Groupe de Travail: Categorification
Motivation:
Categorification consists in the search for higher structures (i.e. categories) having known objects as "shadows".
This additional layer of structure gives very often new insights about the objects we start with.
One common example is given by the semiring of natural numbers which can be seen as the shadow of the category of
(finitedimensional) vector spaces.
Indeed, forgetting the higher structure, that is, looking only at vector spaces up to isomorphism,
keeps only the dimensions, which are natural numbers.
In this context, the operations of addition and multiplication can be interpreted
as the shadow of the product and coproduct in the abovementioned category.
Another example is given by the homology theories in algebraic topology which can be interpreted as
categorifications of the Euler characteristic (this includes the case of the celebrated Khovanovlike homology theories for
knots and links).
Categorification can be achieved in many ways, depending on the way we want to look at the shadow of our higher structure.
For our purposes, we consider Grothendieck groups of additive, abelian or triangulated categories.
Most examples we know from topology and higher representation theory are produced using additive or abelian categories, but
in more and more cases we have the need to use triangulated structures, which are infamous for having a "bad behavior".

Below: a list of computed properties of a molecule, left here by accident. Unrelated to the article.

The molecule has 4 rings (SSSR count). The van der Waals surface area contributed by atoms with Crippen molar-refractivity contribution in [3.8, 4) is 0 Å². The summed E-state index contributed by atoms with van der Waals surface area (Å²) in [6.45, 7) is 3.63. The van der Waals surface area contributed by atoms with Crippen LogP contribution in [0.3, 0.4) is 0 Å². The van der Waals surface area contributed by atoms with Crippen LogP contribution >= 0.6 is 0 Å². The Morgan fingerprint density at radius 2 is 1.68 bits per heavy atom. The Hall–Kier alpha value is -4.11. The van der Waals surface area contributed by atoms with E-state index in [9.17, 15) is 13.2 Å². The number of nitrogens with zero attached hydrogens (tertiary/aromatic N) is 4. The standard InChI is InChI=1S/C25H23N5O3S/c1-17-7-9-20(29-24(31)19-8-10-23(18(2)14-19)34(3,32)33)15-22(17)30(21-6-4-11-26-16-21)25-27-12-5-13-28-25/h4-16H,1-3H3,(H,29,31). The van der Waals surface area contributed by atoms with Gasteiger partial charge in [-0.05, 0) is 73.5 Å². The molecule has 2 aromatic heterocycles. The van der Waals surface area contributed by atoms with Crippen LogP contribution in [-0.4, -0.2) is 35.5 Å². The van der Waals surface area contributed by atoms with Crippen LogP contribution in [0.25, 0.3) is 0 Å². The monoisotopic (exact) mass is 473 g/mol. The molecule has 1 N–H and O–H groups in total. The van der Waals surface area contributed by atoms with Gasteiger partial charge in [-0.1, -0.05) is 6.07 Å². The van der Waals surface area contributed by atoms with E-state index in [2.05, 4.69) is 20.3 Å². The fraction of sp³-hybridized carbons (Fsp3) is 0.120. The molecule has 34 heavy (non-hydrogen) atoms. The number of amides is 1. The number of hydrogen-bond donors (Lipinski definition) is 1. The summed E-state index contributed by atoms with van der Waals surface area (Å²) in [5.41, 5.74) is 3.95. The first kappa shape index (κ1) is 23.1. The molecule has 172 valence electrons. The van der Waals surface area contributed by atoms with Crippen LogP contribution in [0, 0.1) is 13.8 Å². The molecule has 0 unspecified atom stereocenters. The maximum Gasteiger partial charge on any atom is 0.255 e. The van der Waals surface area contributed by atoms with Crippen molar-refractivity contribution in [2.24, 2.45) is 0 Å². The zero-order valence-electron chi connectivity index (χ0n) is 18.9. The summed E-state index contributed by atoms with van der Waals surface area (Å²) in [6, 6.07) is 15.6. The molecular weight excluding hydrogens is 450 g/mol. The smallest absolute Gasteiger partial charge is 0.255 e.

In most cases we know these triangulated categories are constructed as homotopy of derived DGcategories, and therefore come equipped with a
free DGenhancement which encodes the higher homotopy structure needed.
Yet, if we go a bit further and try to study functors between DGcategories, it seems to us that this notion is still
not enough for our purposes.
It has become apparent to us that it should be interesting to view DGcategories as A_{∞}structures,
where we have more space to construct interesting A_{∞}functors.
The purpose of this working group is to study A_{∞}categories and how they relate to other known structures.
We plan to do so in a completely downtoearth way, by studying "easy" examples (e.g. those obtained through DGcategories)
and their Grothendieck groups and homspaces of A_{∞}functors.
Calendar:
Date/Locale  Speaker  Topic  References 

20/09/2017 14h30 CYCL08 
Grégoire Naisse  Introduction & organization  
04/10/2017 14h30 CYCL07 
Elia Rizzo  Triangulated categories

Lectures on derived and triangulated categories (B. Noohi) Triangulated categories (A. Neeman) 
11/10/2017 14h30 CYCL08 
Grégoire Naisse  DGcategories I

On differential graded categories (B. Keller) Deriving dgcategories (B. Keller) 
25/10/2017 14h30 CYCL08 
Grégoire Naisse  DGcategories II

On differential graded categories (B. Keller) Lectures on dgcategories (B. Toën) 
31/10/2017 14h00 CYCL02 
Elia Rizzo  A_{∞}categories I

Introduction to A_{∞}algebras and modules (B. Keller) A_{∞}algebras, modules and functor categories (B. Keller) Fukaya Categories and PicardLefschetz Theory (P. Seidel) 
7/11/2017 14h00 CYCL02 
Elia Rizzo Grégoire Naisse  A_{∞}categories II

Pretriangulated A_{∞}categories (Bespalov et al) 
4/12/2017 16h15 CYCL09b 
Elia Rizzo Grégoire Naisse  (∞,1)categories

What is an A_{∞}category ? (J. Lurie) Higher Algebra (J. Lurie)